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Posts Tagged ‘Sylvain Cathiard’

En Orveaux, a tiny 1.79 hectare  Premier Cru climat of Vosne-Romanée, is one of the smallest vineyards of the appellation, producing a rare wine with a very intriguing story to boot.  The vineyard is situated in the northwest sector of the commune of Flagey-Echézeaux, adjacent to the border with Chambolle-Musigny.   

The entire En Orveaux lieu-dit actually comprises 6.83 hectares, but 5.04 hectares of En Orveaux was in 1937 incorporated into the Grand Cru Echézeaux. The remaining piece, which is about the same size as La Romanée-Conti, remains as Premier Cru Vosne-Romanée.  It is interesting to note that Lavalle’s prior classification ranked the entirety of En Orveaux as a  Première Cuvée, superior in quality even  to the two climats  of Echézeaux that are today judged to be the finest, Pouilaillères and Echézeaux du Dessus.

En Orveaux lies at an elevation of 280 meters with a northerly exposition, and the vines are planted in rows running north-south. The rocky soil is noticeably rich in clay but enjoys excellent drainage. Due to its altitude and northern exposure, the fruit is among the latest in Vosne to mature .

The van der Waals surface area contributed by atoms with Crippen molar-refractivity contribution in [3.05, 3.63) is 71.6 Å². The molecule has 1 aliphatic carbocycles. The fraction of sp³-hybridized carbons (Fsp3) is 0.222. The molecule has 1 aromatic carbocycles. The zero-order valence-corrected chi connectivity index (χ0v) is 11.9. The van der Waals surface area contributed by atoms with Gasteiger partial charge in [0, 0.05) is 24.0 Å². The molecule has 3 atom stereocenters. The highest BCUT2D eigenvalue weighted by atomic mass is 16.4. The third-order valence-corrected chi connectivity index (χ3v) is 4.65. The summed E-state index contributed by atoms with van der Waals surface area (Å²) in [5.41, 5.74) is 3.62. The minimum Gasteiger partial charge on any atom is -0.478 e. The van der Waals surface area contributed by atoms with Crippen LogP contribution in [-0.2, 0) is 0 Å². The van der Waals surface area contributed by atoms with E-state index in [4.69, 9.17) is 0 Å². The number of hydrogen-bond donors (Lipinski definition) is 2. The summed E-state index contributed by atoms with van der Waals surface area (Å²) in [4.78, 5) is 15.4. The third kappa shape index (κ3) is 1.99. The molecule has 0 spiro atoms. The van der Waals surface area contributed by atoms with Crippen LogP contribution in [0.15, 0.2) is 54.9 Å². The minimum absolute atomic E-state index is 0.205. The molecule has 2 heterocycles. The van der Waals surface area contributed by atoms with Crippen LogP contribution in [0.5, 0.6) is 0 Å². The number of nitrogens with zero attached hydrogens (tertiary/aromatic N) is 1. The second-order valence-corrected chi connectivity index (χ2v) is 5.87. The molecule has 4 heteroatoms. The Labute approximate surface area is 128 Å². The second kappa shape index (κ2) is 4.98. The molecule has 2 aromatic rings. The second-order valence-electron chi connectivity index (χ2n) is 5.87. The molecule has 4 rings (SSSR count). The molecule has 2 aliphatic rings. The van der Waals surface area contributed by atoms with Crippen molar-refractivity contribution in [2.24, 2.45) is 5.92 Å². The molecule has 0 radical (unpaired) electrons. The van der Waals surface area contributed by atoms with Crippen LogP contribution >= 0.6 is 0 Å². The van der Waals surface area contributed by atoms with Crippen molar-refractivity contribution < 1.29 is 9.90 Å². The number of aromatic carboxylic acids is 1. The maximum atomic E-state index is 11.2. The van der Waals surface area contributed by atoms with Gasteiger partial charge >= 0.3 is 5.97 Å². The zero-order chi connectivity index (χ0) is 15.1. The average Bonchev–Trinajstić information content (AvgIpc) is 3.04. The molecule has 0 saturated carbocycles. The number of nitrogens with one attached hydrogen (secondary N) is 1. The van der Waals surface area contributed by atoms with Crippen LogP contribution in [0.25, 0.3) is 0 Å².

The finest example En Orveaux is produced by Sylvain Cathiard, who holds a .293 hectare parcel that was at one time classified as part of Echézeaux.

Wines from En Orveaux exhibit the unmistakable seductive allure of Premier Cru Vosne-Romanée, with perhaps less structure and power than Reignots or Malconsorts but with arguably greater refinement and elegance.

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          Aux Malconsorts is a 5.86-hectare Premier Cru climat that ranks among the very finest vineyards in Vosne-Romanée. Lying at the southern portion of the appellation, at the border with Nuits-St-Georges, Aux Malconsorts is superbly located just to the south of La Tâche and north of Les Boudots, the  remarkable Premier Cru  in Nuits.  The vineyard is divided by a north-south running vinicultual path, with disparate soil profiles in each half. Above the path the soil is lighter and sandier, whereas the soil below the path is richer, more ferruginous and  compact. The vineyard faces east from a elevation varying between 260 and 280 meters. Soil depth varies from as little as 10 centimeters to a generous one meter.